Prenuptial agreements can serve purposes other than protecting your assets in the event of a split from your spouse. Although it is not their traditional use, prenups can also be very effective estate planning and asset protection tools. Prenups are always a good idea if you are entering a marriage with a lot of assets. But, even if you are not wealthy, you should consider using one if you want to preserve your assets to be inherited by someone other than your spouse.
A common situation encountered by estate planning attorneys is a client entering into a second marriage later in life. The client usually has children (whom may be adults at this point) that he or she wants to preserve assets for. Maybe the children have brought these concerns to their parent’s attention. Either way, someone wants to make sure that the new spouse does not inherit what rightfully belongs to someone else. They also usually want to make sure that the funds do not end up in the hands of the new spouse’s beneficiaries. These often contentious situations can be easily quelled by a properly drafted prenuptial agreement stating that the new spouse will not inherit or will inherit only part of the client’s estate upon his or her death.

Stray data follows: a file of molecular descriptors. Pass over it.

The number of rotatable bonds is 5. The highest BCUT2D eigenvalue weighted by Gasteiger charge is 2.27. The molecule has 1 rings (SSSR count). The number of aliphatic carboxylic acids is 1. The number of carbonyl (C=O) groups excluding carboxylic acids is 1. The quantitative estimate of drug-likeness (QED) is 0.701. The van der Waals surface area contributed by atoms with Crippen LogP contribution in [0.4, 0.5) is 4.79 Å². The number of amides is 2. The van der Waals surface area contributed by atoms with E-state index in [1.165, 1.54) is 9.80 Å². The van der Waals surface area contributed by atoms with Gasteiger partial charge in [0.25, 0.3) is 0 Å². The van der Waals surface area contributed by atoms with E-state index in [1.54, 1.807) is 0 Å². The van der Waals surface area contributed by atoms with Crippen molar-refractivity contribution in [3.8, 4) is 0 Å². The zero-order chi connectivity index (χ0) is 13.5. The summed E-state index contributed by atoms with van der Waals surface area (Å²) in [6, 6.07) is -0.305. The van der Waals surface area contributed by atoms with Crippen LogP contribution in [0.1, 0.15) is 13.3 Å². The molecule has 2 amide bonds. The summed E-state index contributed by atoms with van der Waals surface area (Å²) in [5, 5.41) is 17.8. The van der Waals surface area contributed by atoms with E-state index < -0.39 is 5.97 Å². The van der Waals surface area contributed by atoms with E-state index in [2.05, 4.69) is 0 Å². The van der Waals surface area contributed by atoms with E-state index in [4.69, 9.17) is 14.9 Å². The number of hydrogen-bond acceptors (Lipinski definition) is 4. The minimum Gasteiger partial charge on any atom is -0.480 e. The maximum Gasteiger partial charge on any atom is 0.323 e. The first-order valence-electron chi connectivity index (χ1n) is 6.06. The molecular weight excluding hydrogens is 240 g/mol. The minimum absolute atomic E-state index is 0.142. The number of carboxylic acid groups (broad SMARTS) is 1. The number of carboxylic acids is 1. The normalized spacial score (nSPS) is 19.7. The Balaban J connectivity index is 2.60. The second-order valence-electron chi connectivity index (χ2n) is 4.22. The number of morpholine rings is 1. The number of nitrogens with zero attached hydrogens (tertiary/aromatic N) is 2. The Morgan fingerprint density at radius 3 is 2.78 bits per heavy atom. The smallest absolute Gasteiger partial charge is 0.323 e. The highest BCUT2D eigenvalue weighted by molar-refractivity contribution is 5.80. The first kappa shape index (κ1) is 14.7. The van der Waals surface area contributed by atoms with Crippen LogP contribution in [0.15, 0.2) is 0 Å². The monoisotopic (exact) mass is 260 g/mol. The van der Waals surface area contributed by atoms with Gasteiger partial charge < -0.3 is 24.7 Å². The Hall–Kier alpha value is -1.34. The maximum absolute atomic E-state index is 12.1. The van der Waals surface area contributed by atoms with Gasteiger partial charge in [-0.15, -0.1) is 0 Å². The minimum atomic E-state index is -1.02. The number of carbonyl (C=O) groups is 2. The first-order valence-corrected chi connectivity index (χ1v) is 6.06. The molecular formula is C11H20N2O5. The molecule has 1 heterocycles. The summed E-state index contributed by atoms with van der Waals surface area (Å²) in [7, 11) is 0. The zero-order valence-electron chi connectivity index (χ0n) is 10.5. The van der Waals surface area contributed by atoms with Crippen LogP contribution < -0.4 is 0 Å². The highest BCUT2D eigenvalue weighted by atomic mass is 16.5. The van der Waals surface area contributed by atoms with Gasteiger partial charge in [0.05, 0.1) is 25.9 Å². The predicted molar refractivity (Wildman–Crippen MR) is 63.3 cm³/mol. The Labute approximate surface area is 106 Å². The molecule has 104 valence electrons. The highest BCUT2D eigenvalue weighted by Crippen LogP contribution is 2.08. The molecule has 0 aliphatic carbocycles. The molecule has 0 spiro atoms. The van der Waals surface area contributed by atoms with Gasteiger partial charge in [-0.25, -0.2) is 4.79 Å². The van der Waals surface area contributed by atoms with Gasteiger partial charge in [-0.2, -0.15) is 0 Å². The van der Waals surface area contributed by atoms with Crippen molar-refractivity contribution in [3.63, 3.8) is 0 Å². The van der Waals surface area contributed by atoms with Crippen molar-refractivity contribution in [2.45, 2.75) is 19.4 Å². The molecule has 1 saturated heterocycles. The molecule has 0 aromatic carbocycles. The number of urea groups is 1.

Another use for a prenup is to protect a spouse's assets from the separate property claims of the other spouse, who may have pre-existing debts or judgments. The prenup can provide for the segregation of a spouse's assets such that the assets are not commingled into the "marital pot" or be exposed to the other spouse's creditors.
Prenups require full financial disclosure from both parties and no assets can be left out or hidden. This way, each party knows exactly what they are entering into from the start. These agreements can be as broad or as narrow as you desire but should be tailored to your specific situation. For example, if you want the property that you own before marrying and the property that you earn while married to be considered yours in the event of a divorce or your death, this should be noted in the prenup, especially if you live in a community property state such as Nevada or California. This will ensure that your assets are distributed accordingly.
If you are getting married and have concerns about how this will affect your estate, call Las Vegas, Nevada attorney Craig Stone at (877)905-0890 for a consultation today.